Well, things are definitely moving along, outwards and a little bit upwards as well. It's safe to say that things are also a wee bit late, and Lochshell, the contractors, must be wondering how much profit they'll be making.
Trouble seems to be, as our own civil engineer put it a while ago, the water goes out, and comes in again every few hours, and also goes up and down, which limits the amount of time that can be spent pouring concrete. And when it doesn't go down enough, there's really no point in anyone getting out of bed, let alone their feet wet.
That all means delays, and add in a reluctance sometimes of concrete to set underwater in the time allotted, and you can understand why the directors must be getting a little bit worried about their bonuses.
All of which is also worrying for the LBSC which has yet to run a race. Indeed at the time of writing only two Flying Fifteens were afloat, the others resting up at The Royal, with the grass growing ever higher, and Franco getting ever more concerned that he may have a fixed exhibit on his hands (call it an Art Installation and charge folk £5 to see it).
So, Franco, from the LBSC a huge Thank You for being patient. ("Make that man an honorary member")
The other problem, if the boats are launched is the inaccessibility of vital items of gear from the shed: viz, sails, booms etc. There's also the question of how crew will get to the boats, although the first step was made a few weeks ago with the removal to the pier of the Pioner (sans outboard which is also trapped in the shed behind a huge pile of plastic barrier bases, and a rather large container).
These and other problems can be sorted, and what's a few weeks delay for the reward of an acre more of hard standing, outdoor swimming pool, viewing platform (with brass cannons) and Commodore's private shower (all pending negotiations). Personally, and I am speaking for myself, personally that is, the delay means I can catch up with so many other important things that sailing interrupts: reading, painting the house, clearing the rubbish, weeding the garden, cycling, gliding and last but most importantly, unblocking the sewage pipe. And racing aboard a very lovely McGruer 46-footer.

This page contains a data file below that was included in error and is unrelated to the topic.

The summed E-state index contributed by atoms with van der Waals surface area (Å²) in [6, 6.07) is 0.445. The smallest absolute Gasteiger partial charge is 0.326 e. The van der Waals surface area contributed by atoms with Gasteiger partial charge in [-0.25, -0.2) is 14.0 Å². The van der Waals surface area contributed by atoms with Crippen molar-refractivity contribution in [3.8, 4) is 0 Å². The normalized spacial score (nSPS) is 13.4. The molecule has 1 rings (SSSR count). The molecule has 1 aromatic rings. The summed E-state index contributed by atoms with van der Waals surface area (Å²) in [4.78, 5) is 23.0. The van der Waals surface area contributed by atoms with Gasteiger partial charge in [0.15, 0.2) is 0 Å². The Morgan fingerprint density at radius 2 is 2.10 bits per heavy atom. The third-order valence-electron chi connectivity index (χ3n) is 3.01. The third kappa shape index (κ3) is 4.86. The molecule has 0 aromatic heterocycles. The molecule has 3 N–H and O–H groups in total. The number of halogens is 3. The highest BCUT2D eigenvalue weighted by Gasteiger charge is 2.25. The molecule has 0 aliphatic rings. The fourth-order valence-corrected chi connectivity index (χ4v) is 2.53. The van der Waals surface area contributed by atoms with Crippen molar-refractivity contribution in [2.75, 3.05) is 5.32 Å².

After three years of pretending to be in charge, it's a relief to be able to leave the running of the club to more capable hands; those with skills that include engineering, waterworks, environmental regulations and everything needed to address the most odiferous (potentially) issue [sic], namely where will all the poo go?
You may have heard that, while digging a hole, a digger inadvertently connected with our drain pipe. It was bound to happen; diggers, drains, electric supplies, water pipes, gas pipes all have a magnetic attraction for digger buckets (or maybe their drivers just like an excuse for a fag break and a spell reading the Sun.) Whatever, our p** is now a problem.
OK, that's a bit brutal for the sensitive members, and in truth not a great deal of the p** goes down the pipe. Probably more p** in recent months with all the bacon-sandwiches consumed by the contractors, but maybe that's going too far. Just to say that the amount of p** per week on an average week during a sailing season could be measured in ounces, whereas at the moment... OK, OK. You've got the point. But what I was trying to suggest was that to spend a fortune on a system to deal with such a small, erm, amount of you know what when the club's healthy coffers could be better used buying a few cases of beer, fixing the ceiling, refurbishing the changing room, buying a fleet of tenders, a FF trailer - the list goes on.
Alas, this is almost certainly a minority view and can be safely ignored, like most of my views. One that has promise, suggested by some eminent scientists,was the idea of a composting loo. Just think, we could become the first club in the UK to have one. How green is that?
Alas, at the last attempt it was unceremoniously dumped, you could say poo poo-ed,